Fuente Añejo 888 background
[NOTE: As with all early iterations of a cigar, some blend changes may occur before final release. This review is subject to revision after the vitola hits the market. Also check out Half Ashed Episode 140, when the 888 was our featured Cigar of the Week.]
Earlier this year, at the CFC gathering in the Dominican Republic, a peculiar Añejo vitola was nonchalantly distributed to attendees (myself included). Essentially no information was given, except vague rumblings from a staff member that it was using the project name “88” or “888” (not necessarily the final name), and was scheduled to ship between then (Feb 2014) and December. In the past week, articles have popped up throughout online cigar media of its imminent delivery in September. So, I thought I’d share my thoughts about the cigar today.
The wrapper, from all appearances, is CT Broadleaf like all the other Añejo. I received no details about the internal components, and won’t speculate until I have something more firm….which is rare, as the Fuentes’ like to keep blend components close to the vest. It is incredibly dark in color, and slightly rustic with pronounced veining as would be expected. Dimensions are roughly 6 5/8″ x 44 – including the long, tapered head. MSRP has not been released as of yet – for review purposes, I estimated pricing based on typical Añejo pricing in the Tampa market.
Before lighting, the draw resistance is near perfect with only a slight clip of the pencil point head. I chose to leave about a 1/4″ opening, knowing that I could cut more off needed. Cold flavor is savory and dark. As for aroma, very little is perceptible from the wrapper, but a bold sweetness with slight cedar note is present at the foot.
The initial puffs from this stick were surprisingly spicy; not something I expect from an Añejo. The flavor is very savory – literally causing a salivary response. In the first third of the cigar, the balance is exceptional, walking a delicate tightwire between strength and flavor. I’d put the strength at a heavy medium/light full, and flavor intensity about the same. The flavors are not the rich cocoa and chocolate I am accustomed to with Añejo, but a bit more “bright.” The cigar is warmer to the touch than normal, with the heat being felt nearly 3/4″ behind the burnline – although the burnline is quite straight, never wandering much.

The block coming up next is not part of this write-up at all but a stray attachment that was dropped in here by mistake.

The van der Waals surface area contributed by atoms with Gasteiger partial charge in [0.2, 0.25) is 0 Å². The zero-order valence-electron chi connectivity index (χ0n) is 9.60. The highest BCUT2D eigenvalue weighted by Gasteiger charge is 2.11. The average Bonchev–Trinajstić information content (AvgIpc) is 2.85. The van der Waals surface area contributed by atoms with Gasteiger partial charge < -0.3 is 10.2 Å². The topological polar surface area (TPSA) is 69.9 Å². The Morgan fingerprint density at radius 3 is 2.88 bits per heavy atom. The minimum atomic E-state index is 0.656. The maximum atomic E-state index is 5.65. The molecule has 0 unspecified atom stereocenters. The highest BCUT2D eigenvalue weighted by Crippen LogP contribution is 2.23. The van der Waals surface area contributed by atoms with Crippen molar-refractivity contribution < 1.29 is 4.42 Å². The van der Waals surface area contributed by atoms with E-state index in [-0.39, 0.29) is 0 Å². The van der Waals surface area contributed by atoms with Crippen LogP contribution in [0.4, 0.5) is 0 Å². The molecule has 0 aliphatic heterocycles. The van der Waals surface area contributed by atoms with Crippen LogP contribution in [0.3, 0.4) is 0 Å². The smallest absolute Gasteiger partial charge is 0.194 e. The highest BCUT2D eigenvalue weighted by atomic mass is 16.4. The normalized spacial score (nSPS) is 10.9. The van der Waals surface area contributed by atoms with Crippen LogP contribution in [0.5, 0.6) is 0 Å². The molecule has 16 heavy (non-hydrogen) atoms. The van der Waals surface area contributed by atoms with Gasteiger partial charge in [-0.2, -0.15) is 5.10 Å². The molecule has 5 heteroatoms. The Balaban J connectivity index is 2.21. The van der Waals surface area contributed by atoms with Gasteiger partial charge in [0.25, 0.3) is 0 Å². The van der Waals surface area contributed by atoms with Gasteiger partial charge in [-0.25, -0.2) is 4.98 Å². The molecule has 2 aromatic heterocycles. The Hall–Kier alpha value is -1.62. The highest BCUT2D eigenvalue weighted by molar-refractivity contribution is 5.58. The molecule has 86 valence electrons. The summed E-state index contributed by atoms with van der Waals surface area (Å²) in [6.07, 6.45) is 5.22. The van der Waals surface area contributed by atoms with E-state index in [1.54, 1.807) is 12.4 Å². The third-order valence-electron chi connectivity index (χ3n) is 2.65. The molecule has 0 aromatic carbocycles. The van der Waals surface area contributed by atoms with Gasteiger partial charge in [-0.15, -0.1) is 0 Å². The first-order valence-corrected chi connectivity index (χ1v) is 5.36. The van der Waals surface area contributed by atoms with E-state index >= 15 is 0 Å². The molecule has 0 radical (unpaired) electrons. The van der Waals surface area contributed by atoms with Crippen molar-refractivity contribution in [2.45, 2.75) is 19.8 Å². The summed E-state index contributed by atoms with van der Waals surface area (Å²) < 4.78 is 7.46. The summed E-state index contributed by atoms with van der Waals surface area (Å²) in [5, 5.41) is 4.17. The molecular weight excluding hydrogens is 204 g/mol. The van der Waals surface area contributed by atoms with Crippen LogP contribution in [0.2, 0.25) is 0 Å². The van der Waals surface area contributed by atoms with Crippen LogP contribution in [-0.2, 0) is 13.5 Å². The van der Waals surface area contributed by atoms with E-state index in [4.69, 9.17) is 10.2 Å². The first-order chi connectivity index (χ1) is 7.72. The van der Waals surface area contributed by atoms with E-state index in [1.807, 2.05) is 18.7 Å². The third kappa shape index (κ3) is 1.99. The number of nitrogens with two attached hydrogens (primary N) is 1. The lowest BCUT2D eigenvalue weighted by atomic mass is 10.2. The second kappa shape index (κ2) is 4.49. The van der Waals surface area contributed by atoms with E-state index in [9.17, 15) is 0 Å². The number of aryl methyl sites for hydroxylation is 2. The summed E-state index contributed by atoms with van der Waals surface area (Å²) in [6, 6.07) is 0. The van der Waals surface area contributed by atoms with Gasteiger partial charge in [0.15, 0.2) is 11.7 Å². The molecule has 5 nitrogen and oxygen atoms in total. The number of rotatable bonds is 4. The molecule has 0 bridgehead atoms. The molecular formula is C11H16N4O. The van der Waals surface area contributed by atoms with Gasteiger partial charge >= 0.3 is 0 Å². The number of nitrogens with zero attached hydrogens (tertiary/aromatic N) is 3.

Into the midsection, the 88x? becomes a little more recognizable as an Añejo. It develops more of the dark sweet, cocoa that is often prevalent in the line. I’m thankful I kept the opening at about 1/4″, as I believe cutting it much further down the head could have led to some overheating and flavor loss. Burn is still very good, with only mild scalloping around its perimeter.
The final stretch shows lots of promise, with an amplification of both flavor and strength (but not too much strength for an admitted nicotine wimp like myself). The burn did wander more during this time than earlier, but continued to self-correct. The flavors maintained the sweetness, but were tempered with solid cedar presence. The interplay was very entertaining.
Delicious interplay of sweet and savory flavors
Minor burn issues
Minor construction issues with wrapper
Charlie H. says
The few problems that you did have with this cigar are due to it being fresh. All Anejo’s smoke best at 2-3 years of age, that also explains the spice over the normal Anejo smooth chocolaty 1/3 flavors. Anyways great review and I know for sure you are the first to review this cigar. Thanks.
Charlie H. says
The vitola is actually called the 8-8-8…Halfwheel reviewed it today (got an 86).
Kip Fisher says
Yep. The name was publicized after I’d written this review. They’re already on the shelf, BTW. I guess they called it pre-release because their examples came from CFC as well. I’m surprised they came up with an “86.” For my tastes, this is pretty close to the top of my favorite Añejo vitolas. I don’t know how they come up with the numbers they assign, though. From their notes, it appears the construction was very near perfect, and their only real beef was with the subjective flavor factor. No accounting for tastes, I suppose.
Charlie H. says
The only reason they gave it the score they did (86) is because the Anejo line needs age, just like a Cuban. They can be very harsh, strong and brash in their youth. I am not a huge fan of Dominican tobacco but I do love Anejo/Opus with years of rest.